Last week, California became the first state to take action on unethical productivity practices in mega-retailer warehouses. The newly-passed law, AB 701, bars large retailers like Amazon from firing warehouse workers for missing quotas. The new law aims to ensure that productivity goals do not interfere with bathroom and rest breaks in warehouses.
The law bans large companies from disciplining employees for following health and safety laws and allows employees to sue to suspend unsafe quotas or reverse retaliation. Although motivated by frequent reports of employee mistreatment in Amazon facilities, the law applies to all warehouse distribution centers.
The law was prompted by an Amazon algorithm that allegedly tracks employees’ activities and determines that anything not directly related to moving packages is “off task.” The law, authored by Democratic Assemblywoman Lorena Gonzalez, a lawyer, and former labor leader, gives workers the right to request 90 days’ worth of documentation of how their work speed meets or fails quotas. Any discipline which led to unsafe working conditions during this 90-day period can be used to enact the worker rights laid out by the new law.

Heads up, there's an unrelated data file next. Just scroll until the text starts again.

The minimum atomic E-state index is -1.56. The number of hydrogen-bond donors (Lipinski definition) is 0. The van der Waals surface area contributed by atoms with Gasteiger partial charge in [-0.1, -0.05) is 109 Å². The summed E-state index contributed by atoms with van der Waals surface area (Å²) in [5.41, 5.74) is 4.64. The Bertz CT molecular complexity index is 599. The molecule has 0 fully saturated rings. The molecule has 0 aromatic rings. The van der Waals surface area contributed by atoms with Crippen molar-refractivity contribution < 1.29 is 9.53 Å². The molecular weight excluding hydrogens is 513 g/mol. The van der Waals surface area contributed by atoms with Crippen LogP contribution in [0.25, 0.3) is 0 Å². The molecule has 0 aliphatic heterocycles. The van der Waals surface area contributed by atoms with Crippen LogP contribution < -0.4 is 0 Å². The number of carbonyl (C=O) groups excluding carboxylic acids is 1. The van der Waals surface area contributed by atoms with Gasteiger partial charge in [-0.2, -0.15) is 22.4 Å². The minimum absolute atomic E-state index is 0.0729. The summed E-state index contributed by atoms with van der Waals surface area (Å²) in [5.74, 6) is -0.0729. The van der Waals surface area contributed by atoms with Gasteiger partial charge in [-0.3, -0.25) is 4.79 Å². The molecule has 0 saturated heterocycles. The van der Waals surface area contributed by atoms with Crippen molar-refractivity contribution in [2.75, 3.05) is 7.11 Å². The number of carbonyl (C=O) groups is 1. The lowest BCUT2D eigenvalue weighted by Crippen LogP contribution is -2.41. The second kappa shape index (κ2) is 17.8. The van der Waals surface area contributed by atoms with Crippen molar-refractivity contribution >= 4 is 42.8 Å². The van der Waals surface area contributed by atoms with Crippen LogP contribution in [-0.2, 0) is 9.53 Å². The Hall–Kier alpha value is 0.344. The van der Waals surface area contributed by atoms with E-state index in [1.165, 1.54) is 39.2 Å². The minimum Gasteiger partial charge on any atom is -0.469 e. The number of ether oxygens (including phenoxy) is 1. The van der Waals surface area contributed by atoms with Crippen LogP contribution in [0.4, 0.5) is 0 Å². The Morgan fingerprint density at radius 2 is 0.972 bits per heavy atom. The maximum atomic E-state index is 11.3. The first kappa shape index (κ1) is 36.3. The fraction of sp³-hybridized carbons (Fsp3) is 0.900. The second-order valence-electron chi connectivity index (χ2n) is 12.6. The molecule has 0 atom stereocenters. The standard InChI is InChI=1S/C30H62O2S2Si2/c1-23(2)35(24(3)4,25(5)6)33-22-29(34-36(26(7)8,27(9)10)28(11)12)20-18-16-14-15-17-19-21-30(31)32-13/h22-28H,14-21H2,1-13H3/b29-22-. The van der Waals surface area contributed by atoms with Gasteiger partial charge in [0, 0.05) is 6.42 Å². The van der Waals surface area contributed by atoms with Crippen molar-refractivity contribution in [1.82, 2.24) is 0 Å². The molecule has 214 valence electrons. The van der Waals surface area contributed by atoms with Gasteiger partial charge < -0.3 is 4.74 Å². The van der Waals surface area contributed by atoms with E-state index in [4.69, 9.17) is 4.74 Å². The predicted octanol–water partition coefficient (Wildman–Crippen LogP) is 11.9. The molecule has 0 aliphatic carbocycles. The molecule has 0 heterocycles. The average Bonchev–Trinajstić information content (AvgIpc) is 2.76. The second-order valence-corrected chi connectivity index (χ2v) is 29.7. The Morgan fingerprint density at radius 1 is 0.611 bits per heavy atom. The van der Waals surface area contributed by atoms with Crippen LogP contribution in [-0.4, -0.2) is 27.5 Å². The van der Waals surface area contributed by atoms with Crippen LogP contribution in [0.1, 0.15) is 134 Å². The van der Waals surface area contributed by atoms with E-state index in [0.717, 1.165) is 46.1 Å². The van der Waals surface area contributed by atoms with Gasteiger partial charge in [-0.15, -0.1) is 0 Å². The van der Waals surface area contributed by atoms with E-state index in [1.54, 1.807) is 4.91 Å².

Additionally, California workplace regulators will have to investigate warehouses with annual employee injury rates more than 1.5 times higher than the warehousing industry’s average. The measure is supported by data from the Warehouse Worker Resource Center and the Strategic Organizing Center which shows that warehouse workers are sacrificing their health and safety for the sake of productivity.
In a world where online shopping and distribution monopolizes industries, warehouse workers facilitating these exchanges are often forgotten about in the race to increase production and delivery speeds. This new measure puts stronger protections in place for some of the 21st century’s most vulnerable workers and will hopefully encourage other states to follow suit.